In early 2012, Daniel O’Malley’s debut novel, The Rook, was published to heady reviews, and enchanted fans immediately demanded a sequel. Fifty-three months later — not that we’ve been counting, or anything — we finally have Stiletto, a worthy successor to O’Malley’s original tale.

“Original” was the word for The Rook, a novel that defied easy description. Equal parts mystery, comedy, spy drama and supernatural fantasy yarn, it introduced heroine Myfanwy (rhymes with Tiffany) Thomas as a seemingly shy, ordinary Briton who is, in fact, a ranking official on Her Majesty’s Supernatural Secret Service.

Myfanwy is a Rook, an operations executive of the Court, which administers the Checquy Group, sort of MI5 and MI6 rolled together with Torchwood.

The Checquy is a super-powered, black-ops government agency dedicated to fighting Great Britain’s supernatural enemies, of whom there are many. The most formidable of these foes are the Grafters, a despised Belgian army of superhuman monsters and the Checquy’s worst nemesis throughout history.

In Stiletto, something entirely unexpected has happened: The Checquy and the Grafters have declared an uneasy truce, and a formal peace agreement is being brokered in London. This masterstroke is engineered by Rook Thomas and Graaf Ernst van Suchtlen, the wily, centuries-old patriarch of the Broederschap (as the Grafters call themselves). The big question in Stiletto is: Can sworn enemies become allies without spilling oceans of blood along the way?

Some readers may be disappointed that Myfanwy plays more of a supporting role, albeit an essential one, in Stiletto. But O’Malley’s pivot opens up his universe with a zest that demonstrates his mastery of it, plunging us into the hearts, minds and intrigues of two engaging new protagonists.

One is Felicity Clements, a feisty urban-assault warrior for the Checquy. The other is Odette Liliefeld, the five-times-great-granddaughter and protégée of Graaf van Suchtlen. Both regard Rook Thomas with respect — deservedly so, as she possesses truly fearsome supernatural powers.

Unfortunately, the two young women dislike each other, with mistrust turning to loathing when Felicity is assigned to protect Odette during the peace conference. Meanwhile, acts of supernatural terrorism keep breaking out in London and around the U.K., casting suspicion on both sides as their delicate diplomacy is endangered by a mysterious gang of Antagonists. If the peace process breaks down, both the Checquy and the Grafters know the resulting war will bring destruction so catastrophic that even the average Muggle might be forced to notice it.

Having encountered the Grafters in The Rook, we know that mere mention of them is enough to make a Checquy agent turn pale. Grafters are Frankenstein monsters, so chemically and surgically altered that the Checquy regards them as barely human. Odette, at 23, has retractable bone-spur stilettos implanted in her wrists, and she sleeps in a bathtub full of life-extending goop that slows her metabolism and heals her numerous surgical upgrades. As O’Malley puts it: “Everything about her was bespoke, specially made. Her whole body was couture.”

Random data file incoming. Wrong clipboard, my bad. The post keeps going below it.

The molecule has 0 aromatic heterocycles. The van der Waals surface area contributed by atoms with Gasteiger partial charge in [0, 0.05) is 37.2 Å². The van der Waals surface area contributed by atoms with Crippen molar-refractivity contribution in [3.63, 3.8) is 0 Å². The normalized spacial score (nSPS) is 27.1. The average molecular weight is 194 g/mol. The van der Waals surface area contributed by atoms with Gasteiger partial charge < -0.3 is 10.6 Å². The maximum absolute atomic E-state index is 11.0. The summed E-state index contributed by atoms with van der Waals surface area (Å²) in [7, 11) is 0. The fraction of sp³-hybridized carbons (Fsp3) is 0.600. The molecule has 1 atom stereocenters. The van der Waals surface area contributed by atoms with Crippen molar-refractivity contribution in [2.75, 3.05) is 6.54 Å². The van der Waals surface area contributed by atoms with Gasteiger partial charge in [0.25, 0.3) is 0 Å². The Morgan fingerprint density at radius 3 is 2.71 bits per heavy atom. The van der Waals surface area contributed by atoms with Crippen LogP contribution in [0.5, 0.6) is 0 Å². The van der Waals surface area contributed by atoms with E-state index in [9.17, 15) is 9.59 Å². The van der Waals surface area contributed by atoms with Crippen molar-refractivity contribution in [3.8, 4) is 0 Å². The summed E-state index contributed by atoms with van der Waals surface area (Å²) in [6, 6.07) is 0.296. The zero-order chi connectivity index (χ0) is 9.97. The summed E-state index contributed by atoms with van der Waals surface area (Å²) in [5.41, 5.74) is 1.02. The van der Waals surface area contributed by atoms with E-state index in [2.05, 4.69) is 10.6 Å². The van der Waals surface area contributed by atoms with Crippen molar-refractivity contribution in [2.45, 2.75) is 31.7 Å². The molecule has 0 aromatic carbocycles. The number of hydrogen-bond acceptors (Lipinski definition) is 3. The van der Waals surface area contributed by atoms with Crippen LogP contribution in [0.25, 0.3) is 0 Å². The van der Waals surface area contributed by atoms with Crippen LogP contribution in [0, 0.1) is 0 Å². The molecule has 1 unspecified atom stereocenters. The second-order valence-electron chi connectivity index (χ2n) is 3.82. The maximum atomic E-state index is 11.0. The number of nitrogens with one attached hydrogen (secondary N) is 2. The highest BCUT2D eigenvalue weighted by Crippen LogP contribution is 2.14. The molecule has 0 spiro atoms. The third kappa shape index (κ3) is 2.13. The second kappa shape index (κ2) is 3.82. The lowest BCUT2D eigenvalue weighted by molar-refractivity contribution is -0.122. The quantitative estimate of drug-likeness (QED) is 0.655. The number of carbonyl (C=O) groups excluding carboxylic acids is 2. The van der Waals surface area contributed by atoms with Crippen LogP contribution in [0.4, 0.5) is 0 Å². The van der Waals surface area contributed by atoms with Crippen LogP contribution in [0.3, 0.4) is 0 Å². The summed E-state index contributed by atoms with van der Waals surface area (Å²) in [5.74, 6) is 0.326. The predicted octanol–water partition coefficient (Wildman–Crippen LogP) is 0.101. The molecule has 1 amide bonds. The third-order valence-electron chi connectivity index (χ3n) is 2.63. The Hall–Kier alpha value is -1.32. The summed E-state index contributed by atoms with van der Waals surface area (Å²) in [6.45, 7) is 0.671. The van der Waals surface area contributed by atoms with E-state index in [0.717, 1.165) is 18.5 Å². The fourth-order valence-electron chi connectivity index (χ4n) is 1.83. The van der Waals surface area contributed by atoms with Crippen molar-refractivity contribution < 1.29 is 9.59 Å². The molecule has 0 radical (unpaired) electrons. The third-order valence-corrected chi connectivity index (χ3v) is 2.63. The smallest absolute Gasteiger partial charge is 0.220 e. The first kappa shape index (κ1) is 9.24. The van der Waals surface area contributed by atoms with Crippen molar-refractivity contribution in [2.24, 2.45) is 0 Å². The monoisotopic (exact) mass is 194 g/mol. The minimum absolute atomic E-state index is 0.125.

In Stiletto, the Grafters view the Checquy as equally weird and scary, if not more so. After all, Rook Thomas and her cohort possess inborn supernatural powers, whereas the Grafters’ peculiar abilities are acquired through their scientific, medical and alchemic skills. But as we get to know Odette, her little brother Alessio and their doughty great-grandfather, it becomes apparent that perhaps these mortal enemies are not so unalike after all.

O’Malley faced a classic sophomore challenge with Stiletto: How could he pull off a sequel that would satisfy his eager following of Rook fans? Whenever readers are subject to delayed gratification from a favorite storyteller, expectations are bound to be insanely high. Moreover, there’s no recapturing the delicious element of surprise at discovering something fresh and inventive, as happens in the reading of a writer’s first, unexpectedly wonderful book.

However, O’Malley works his magic in adroit new ways, recalling all the legerdemain that delighted us the first time around. Stiletto is laugh-out-loud funny, occasionally bawdy and paced like a spy thriller replete with chases, betrayals and tragedies. There is slime, there is heartbreak, and there are wardrobe malfunctions. We even get allusions to E. Nesbit’s classic fantasy The Enchanted Castle and to Sherlock Holmes’ villainous archenemy, Professor Moriarty. Fear not, dear reader: Daniel O’Malley’s in charge, and the Checquy Files are in masterful hands.

Joyce Sáenz Harris is a Dallas freelance writer.

Stiletto
Daniel O’Malley
(Little, Brown, $26)

City of Mirrorshttp://www.dallasnews.com/lifestyles/books/20160520-horror-the-city-of-mirrors-by-justin-cronin.ece